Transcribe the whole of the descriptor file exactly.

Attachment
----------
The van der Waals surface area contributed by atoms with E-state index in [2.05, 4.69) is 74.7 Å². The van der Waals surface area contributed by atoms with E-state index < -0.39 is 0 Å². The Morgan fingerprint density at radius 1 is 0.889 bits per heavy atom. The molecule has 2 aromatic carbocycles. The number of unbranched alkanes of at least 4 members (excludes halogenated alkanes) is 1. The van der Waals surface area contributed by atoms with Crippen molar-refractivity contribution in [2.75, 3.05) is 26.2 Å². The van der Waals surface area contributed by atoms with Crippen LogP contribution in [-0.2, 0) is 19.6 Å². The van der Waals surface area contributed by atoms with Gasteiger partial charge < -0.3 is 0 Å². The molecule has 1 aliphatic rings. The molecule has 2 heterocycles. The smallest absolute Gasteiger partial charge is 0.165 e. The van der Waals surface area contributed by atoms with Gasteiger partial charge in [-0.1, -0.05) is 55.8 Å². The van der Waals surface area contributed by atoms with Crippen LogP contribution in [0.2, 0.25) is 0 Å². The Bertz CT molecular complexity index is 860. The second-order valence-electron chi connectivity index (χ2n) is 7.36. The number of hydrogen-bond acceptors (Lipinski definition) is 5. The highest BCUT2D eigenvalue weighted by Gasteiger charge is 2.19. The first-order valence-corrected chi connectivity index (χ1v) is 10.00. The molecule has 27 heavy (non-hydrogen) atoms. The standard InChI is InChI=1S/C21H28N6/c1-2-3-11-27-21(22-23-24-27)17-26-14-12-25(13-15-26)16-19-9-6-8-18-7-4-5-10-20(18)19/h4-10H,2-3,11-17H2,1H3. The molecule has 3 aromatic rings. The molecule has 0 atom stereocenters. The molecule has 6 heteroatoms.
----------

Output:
The van der Waals surface area contributed by atoms with E-state index in [2.05, 4.69) is 74.7 Å². The van der Waals surface area contributed by atoms with E-state index < -0.39 is 0 Å². The Morgan fingerprint density at radius 1 is 0.889 bits per heavy atom. The molecule has 2 aromatic carbocycles. The number of unbranched alkanes of at least 4 members (excludes halogenated alkanes) is 1. The van der Waals surface area contributed by atoms with Crippen molar-refractivity contribution in [2.75, 3.05) is 26.2 Å². The van der Waals surface area contributed by atoms with Crippen LogP contribution in [-0.2, 0) is 19.6 Å². The van der Waals surface area contributed by atoms with Gasteiger partial charge < -0.3 is 0 Å². The molecule has 1 aliphatic rings. The molecule has 2 heterocycles. The smallest absolute Gasteiger partial charge is 0.165 e. The van der Waals surface area contributed by atoms with Gasteiger partial charge in [-0.1, -0.05) is 55.8 Å². The van der Waals surface area contributed by atoms with Crippen LogP contribution in [0.2, 0.25) is 0 Å². The Bertz CT molecular complexity index is 860. The second-order valence-electron chi connectivity index (χ2n) is 7.36. The number of hydrogen-bond acceptors (Lipinski definition) is 5. The highest BCUT2D eigenvalue weighted by Gasteiger charge is 2.19. The first-order valence-corrected chi connectivity index (χ1v) is 10.00. The molecule has 27 heavy (non-hydrogen) atoms. The standard InChI is InChI=1S/C21H28N6/c1-2-3-11-27-21(22-23-24-27)17-26-14-12-25(13-15-26)16-19-9-6-8-18-7-4-5-10-20(18)19/h4-10H,2-3,11-17H2,1H3. The molecule has 3 aromatic rings. The molecule has 0 atom stereocenters. The molecule has 6 heteroatoms.